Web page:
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All About...
"Donald Duck isn't only lacking in ambition and ideas, it's lacking in any standout features at all. Worst of all, it's tedious and endlessly irritating. Avoid at all costs."


The enemies aren't exactly super-intelligent. Just jump over them and they carry on as normal

If Goin' Quackers has one thing in its favour, it's the fact that it's relatively quick

Bosses battles are by-the-numbers and hugely unexciting

Developer Disney Interactive
Publisher Ubi Soft
Genre Platformer
Donald Duck: Goin' Quackers

The year's most repulsive game design shakes hands with history's most repulsive talking duck. Meet a marriage made in the very darkest, very stinkiest depths of Hell...
Cross the finish line... and it's not the finish, just a save point. Groan
So, then: you've got Mario, you've got Banjo, you've got Donkey Kong, you've maybe even got those second string platformers like Rocket: Robot on Wheels, Rayman 2 and Yoshi's Story.

So, why the bleedin' hell would you want to invest money in this, Donald Duck: Goin' Quackers, a game so lacking in ideas its only purpose in life surely is to be used to prop open doors and entertain small children who feel the need to smash things with hammers.

Ripping off - of all things - Crash Bandicoot (presumably the thought of trying to ape, say, Mario 64, a far superior and as-yet-never-bettered 3D adventure, filled Donald Duck's innovation-free development team with The Fear), the game commits various crimes - not least the crime of actually existing - but it's worst are variously: having you running into the camera while trying to outrun a massive white glove that moves almost twice as fast as you; sometimes using, say, drain covers as platforms and sometimes using them as enemies (which it does without telling you and which, subsequently, makes even moving around an impossible and infuriating task); having boss characters whose moves you can work out in, oooooh, a couple of seconds, effectively curtailing any attempts to secure a 'difficulty' curve; including sideways-moving levels where the screen is constantly playing catch-up, meaning you could be making leaps into bottomless canyons or onto the heads of spikey enemies without even realising it; including some truly gut-wretching cut scenes involving Donald and his inexplicably more hateful nephews, Hughie, Dewie and Louie. There's plenty more too but, we fear, it'd take more space than is available here (even on the confinement-free internet) to run through it all.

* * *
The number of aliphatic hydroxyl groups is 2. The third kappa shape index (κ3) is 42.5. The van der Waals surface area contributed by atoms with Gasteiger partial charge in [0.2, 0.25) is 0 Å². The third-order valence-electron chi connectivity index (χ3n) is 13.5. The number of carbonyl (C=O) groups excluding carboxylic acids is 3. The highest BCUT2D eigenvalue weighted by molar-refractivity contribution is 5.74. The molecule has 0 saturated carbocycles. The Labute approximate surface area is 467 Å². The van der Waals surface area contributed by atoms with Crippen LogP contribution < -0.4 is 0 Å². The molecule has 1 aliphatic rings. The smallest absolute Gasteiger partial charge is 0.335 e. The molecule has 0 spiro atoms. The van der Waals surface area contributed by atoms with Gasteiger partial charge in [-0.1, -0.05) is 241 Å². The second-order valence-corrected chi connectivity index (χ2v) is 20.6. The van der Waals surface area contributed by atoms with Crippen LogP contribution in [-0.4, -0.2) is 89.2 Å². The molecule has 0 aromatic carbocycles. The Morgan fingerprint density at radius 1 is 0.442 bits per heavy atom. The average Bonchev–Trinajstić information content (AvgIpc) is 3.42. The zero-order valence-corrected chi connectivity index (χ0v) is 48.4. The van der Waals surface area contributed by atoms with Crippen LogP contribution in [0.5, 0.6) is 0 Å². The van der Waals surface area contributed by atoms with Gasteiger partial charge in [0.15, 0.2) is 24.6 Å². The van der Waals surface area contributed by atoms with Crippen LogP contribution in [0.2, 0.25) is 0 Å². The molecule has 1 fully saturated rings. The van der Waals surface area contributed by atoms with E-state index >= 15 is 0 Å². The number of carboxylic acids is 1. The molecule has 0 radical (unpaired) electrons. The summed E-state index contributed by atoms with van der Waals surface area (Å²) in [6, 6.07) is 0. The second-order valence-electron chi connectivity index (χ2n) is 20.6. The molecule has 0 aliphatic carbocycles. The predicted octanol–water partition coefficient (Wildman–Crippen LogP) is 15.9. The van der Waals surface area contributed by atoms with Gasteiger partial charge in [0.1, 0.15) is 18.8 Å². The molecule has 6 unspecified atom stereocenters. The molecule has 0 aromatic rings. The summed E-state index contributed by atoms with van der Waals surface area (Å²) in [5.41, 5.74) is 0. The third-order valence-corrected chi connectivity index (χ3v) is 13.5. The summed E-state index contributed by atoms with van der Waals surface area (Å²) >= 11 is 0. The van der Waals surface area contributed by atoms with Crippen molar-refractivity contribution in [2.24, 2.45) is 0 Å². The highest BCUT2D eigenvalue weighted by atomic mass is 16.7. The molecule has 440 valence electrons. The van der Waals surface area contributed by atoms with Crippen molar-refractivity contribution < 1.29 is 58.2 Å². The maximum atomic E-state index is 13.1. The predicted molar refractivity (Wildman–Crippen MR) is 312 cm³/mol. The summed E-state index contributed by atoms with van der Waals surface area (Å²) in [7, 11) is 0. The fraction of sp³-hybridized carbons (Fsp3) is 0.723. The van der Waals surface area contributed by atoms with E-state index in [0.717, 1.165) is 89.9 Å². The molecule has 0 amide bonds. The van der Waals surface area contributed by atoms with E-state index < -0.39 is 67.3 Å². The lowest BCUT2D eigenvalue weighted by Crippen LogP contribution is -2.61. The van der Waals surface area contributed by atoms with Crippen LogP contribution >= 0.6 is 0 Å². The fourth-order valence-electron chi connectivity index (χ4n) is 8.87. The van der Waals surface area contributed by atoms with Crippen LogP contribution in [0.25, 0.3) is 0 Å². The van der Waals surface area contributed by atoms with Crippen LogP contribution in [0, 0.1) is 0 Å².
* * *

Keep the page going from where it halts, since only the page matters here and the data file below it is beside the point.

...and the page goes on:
Perhaps the biggest disappointment with Donald Duck: Goin' Quackers, though, is that, technically, it's actually not that bad. Graphically, it's strong enough, pushing - collectively - a lot of enemies and movement at the same time, while maintaining a respectable frame rate. The environments are crisp and clean, if uninspiring, while the music, though repetitive, is bouncy, lightweight and enjoyable, with a number of sturdy FX chucked in for good measure.

But, even given this, there's no getting around the fact that Donald Duck is boring and, worse, a pitiful hurdle in terms of challenge and lifespan. Within 10 minutes of play we had waltzed through the first two worlds and, in just under two hours, had done for the game in its entirety. And, with no multiplayer game to come back to, you're left with a shell of a game that, possibly, once looked good on a drawing board but is now like a whiff of stale air from a bygone era when we might have accepted a total and crushing lack of ambition.

That said, there's no getting away from the fact that Donald Duck isn't only lacking in ambition and ideas, it's lacking in any standout features at all: all 24 levels play exactly the same (quite an achievement, that), every single idea is nicked from somewhere else and pulled off with less flair and success, and, worst of all, it's tedious and endlessly irritating.

Avoid at all costs.

- Tim Weaver


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